Studio E Architects Explains The Look of UCSD's Revamped Dining Hall
We spoke with Studio E Architect's principal Eric Naslund about University of California San Diego's $12M newly renovated 64 Degrees student dining hall at Revelle College. As you will see, the interiors have a wow factor that makes it unique above the average higher ed student eating grounds. He tells us the name of the 33,500 SF facility has three meanings: The average temp of La Jolla; the year Revelle College was founded (1964); and the height of the college's namesake, Roger Revelle, who was 6'4".
Big Box 64 Degrees
Eric says his team redesigned the "Big Box" concept to make it more intimate, despite the massive space. "The original hall had 22'-high ceilings. It was such a big space. People didn't feel really comfortable in there," he says. The architects broke the open-air space with various food stations (four in all) interspersed with a variety of seating, including six-person booths, counter seating and soft seating around fireplaces. No four-top tables anywhere.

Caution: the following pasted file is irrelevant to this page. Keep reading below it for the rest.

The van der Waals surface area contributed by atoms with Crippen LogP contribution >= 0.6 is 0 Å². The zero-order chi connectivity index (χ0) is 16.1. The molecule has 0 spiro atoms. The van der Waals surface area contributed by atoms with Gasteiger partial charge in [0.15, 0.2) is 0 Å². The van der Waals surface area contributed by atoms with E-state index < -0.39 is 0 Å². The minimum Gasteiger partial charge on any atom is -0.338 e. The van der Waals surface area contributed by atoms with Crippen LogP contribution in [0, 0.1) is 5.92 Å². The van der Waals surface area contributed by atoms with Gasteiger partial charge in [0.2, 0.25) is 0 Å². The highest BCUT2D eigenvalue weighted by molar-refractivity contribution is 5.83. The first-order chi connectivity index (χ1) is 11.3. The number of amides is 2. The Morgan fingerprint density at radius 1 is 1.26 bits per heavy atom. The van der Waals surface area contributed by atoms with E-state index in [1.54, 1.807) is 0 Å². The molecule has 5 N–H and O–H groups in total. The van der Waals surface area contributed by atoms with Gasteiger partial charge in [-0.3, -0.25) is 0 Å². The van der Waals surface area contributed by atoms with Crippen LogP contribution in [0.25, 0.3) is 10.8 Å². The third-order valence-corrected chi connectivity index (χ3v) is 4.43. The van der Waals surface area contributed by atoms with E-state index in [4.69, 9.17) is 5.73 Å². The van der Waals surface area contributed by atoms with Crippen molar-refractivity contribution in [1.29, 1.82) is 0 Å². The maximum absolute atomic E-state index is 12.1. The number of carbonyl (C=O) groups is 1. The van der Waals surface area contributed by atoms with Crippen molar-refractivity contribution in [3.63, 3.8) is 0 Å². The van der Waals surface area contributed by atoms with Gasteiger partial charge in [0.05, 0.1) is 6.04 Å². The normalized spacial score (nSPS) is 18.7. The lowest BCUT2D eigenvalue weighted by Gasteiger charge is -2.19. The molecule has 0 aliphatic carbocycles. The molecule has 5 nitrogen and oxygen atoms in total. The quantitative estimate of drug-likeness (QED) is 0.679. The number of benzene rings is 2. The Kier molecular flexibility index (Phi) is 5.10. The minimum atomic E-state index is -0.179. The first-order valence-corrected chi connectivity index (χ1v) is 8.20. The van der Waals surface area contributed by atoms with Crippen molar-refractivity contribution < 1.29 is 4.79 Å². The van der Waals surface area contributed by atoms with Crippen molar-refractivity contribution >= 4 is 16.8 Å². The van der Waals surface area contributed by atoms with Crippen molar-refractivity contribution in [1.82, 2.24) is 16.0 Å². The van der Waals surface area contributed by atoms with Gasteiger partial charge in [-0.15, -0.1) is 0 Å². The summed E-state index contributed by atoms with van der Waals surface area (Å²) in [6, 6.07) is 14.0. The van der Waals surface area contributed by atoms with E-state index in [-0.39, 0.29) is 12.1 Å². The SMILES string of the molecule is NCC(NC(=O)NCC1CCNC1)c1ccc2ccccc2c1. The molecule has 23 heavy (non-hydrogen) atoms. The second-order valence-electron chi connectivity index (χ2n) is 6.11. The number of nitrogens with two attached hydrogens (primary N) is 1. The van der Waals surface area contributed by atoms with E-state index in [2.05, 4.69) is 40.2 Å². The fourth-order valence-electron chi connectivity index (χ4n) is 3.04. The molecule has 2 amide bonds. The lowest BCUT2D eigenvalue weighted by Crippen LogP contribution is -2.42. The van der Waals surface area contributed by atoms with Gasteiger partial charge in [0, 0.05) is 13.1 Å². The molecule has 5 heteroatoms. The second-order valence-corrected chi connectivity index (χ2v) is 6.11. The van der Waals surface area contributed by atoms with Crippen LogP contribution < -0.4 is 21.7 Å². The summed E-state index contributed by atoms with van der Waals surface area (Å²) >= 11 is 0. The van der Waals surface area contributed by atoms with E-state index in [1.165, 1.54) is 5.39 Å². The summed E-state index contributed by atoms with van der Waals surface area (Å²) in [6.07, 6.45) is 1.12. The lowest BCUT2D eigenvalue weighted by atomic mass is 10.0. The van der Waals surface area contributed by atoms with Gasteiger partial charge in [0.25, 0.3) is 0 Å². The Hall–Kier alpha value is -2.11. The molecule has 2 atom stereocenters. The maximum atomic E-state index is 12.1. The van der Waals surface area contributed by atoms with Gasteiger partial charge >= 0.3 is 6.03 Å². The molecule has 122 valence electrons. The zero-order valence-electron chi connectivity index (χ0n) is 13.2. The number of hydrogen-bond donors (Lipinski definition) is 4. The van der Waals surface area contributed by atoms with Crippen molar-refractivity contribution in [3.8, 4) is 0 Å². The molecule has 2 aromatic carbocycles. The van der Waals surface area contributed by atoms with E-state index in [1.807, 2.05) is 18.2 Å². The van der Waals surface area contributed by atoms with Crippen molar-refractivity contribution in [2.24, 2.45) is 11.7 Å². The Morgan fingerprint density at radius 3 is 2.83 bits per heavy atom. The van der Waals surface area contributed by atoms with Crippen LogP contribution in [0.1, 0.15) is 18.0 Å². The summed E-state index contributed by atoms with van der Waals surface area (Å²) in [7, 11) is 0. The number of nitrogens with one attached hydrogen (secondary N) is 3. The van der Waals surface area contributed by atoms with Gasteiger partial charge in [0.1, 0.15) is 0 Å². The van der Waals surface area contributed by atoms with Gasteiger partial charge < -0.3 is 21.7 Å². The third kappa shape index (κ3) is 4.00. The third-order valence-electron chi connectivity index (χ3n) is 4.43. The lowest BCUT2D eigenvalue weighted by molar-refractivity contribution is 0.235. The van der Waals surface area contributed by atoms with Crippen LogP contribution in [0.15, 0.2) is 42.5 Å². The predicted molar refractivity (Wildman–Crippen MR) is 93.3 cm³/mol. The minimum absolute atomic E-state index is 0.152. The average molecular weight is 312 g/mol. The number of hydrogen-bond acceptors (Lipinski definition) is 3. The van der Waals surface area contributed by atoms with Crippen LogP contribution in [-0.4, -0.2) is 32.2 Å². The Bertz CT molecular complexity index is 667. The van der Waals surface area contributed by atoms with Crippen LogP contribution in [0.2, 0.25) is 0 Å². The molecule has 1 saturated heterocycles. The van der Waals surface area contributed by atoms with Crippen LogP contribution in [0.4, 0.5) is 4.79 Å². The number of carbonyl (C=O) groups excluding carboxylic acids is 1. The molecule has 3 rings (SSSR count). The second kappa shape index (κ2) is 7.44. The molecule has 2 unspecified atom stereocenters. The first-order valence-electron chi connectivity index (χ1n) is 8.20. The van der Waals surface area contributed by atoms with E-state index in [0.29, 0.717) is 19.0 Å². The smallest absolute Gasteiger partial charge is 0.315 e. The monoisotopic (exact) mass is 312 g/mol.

High Walls Brought Down To Size
The high walls were filled with metal coil curtain drapery panels as well as resin light pendants suspended over seating groups in an effort to tone down the immensity of the ceiling height and create more of an intimate dining atmosphere, Eric says.
Mural Artists' Work Incorporated
If you look closely at the back-center of this image, you will see an original mural painted by artist Howard Warshaw that has been incorporated into the overall dining facility design.
And here we see one of UCSD's new demonstration kitchens (back, right), which allows the school chefs to work in the open and offer cooking classes to both dining program students and students who live on their own, and who "for the first times in their lives have to know how to take care of themselves," Eric says.